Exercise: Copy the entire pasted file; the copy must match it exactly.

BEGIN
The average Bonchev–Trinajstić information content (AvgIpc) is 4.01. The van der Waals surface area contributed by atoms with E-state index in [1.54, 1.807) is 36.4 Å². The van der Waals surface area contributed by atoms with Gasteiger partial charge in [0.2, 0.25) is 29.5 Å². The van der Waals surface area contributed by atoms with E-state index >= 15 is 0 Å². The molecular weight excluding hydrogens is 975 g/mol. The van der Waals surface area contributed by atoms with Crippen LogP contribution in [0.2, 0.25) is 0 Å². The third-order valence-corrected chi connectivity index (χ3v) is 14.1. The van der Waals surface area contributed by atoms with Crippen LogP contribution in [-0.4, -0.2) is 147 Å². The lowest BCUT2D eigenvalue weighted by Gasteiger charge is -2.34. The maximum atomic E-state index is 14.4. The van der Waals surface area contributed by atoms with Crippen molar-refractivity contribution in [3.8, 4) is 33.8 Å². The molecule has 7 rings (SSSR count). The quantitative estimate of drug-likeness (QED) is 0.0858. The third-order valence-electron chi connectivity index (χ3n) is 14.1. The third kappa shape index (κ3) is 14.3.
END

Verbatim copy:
The average Bonchev–Trinajstić information content (AvgIpc) is 4.01. The van der Waals surface area contributed by atoms with E-state index in [1.54, 1.807) is 36.4 Å². The van der Waals surface area contributed by atoms with Gasteiger partial charge in [0.2, 0.25) is 29.5 Å². The van der Waals surface area contributed by atoms with E-state index >= 15 is 0 Å². The molecular weight excluding hydrogens is 975 g/mol. The van der Waals surface area contributed by atoms with Crippen LogP contribution in [0.2, 0.25) is 0 Å². The third-order valence-corrected chi connectivity index (χ3v) is 14.1. The van der Waals surface area contributed by atoms with Crippen LogP contribution in [-0.4, -0.2) is 147 Å². The lowest BCUT2D eigenvalue weighted by Gasteiger charge is -2.34. The maximum atomic E-state index is 14.4. The van der Waals surface area contributed by atoms with Crippen molar-refractivity contribution in [3.8, 4) is 33.8 Å². The molecule has 7 rings (SSSR count). The quantitative estimate of drug-likeness (QED) is 0.0858. The third-order valence-electron chi connectivity index (χ3n) is 14.1. The third kappa shape index (κ3) is 14.3.